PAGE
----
On 29 April 2020, the Law Commission published its report on Employment Law Hearing Structures. The Report runs to just over 200 pages and concludes with 23 recommendations to improve the Employment Tribunal’s ability to resolve disputes.
The Commission’s key recommendations are as follows:
Changes to Time Limits
Tribunals’ Relationship with the Court
Changes to Time Limits
Increasing time limits was favoured by a majority of those consulted, including in the recommendations from the Employment Law Bar Association (to which Mohinderpal Sethi QC and Lucy Bone of Littleton Chambers contributed) whose reasoning was “A six-month time limit would allow sufficient time for early conciliation to take place without the need for any extensions and would be simpler for claimants to understand”. A majority also favoured adoption of the ‘just and equitable’ test for all claims as a fairer and more flexible approach.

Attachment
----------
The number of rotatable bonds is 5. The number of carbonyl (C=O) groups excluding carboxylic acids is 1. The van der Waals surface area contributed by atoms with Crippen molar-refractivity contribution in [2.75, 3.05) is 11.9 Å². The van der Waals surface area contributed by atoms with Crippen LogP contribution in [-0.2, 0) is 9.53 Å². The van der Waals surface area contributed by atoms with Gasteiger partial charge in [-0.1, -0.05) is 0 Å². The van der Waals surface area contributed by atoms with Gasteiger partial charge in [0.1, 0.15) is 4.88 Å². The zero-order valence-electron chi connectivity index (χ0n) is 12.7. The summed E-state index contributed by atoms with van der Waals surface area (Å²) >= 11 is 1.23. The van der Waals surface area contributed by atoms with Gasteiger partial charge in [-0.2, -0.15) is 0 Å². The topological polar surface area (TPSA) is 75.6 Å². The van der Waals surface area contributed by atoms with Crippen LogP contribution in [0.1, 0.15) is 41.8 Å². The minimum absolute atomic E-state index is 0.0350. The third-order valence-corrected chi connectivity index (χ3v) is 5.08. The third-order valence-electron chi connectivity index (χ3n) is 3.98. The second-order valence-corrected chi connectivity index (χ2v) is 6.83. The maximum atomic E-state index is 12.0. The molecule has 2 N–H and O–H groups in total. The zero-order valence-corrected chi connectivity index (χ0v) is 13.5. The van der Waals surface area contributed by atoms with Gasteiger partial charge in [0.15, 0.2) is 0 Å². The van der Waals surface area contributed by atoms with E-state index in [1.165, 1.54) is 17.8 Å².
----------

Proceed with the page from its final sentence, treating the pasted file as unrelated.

A particular concern of the Law Commission was the fact that claimants currently might have to bring two sets of proceedings where there is a substantial contractual claim. This leads to additional cost for parties and a strain on precious Court resources. The proposed increase in the cap to £100,000 (which greatly outstrips inflation since the £25,000 limit was introduced in 1994) will mean than many such claims can be heard together with other employment claims in the Tribunal.
The current state of the law is that:
With this potential injustice in mind, the Commission recommends that respondents should be able to seek contribution in the Tribunal from other respondents who are liable for the same loss. This is akin to the position in the Courts under the Civil Liability (Contribution) Act 1978.
Tribunals’ Relationship with the Courts
Significant restructuring of the tribunal service was not considered by the Law Commission. Its Report recognises that the Employment Tribunal is a specialist jurisdiction with different characteristics to Courts. Its recommendations would see Tribunals continue to have exclusive jurisdiction over many types of claims whilst also being granted increased powers. Although it remains to be seen which of these are ultimately implemented, the recommendations address existing issues pragmatically and had broad support amount those consulted.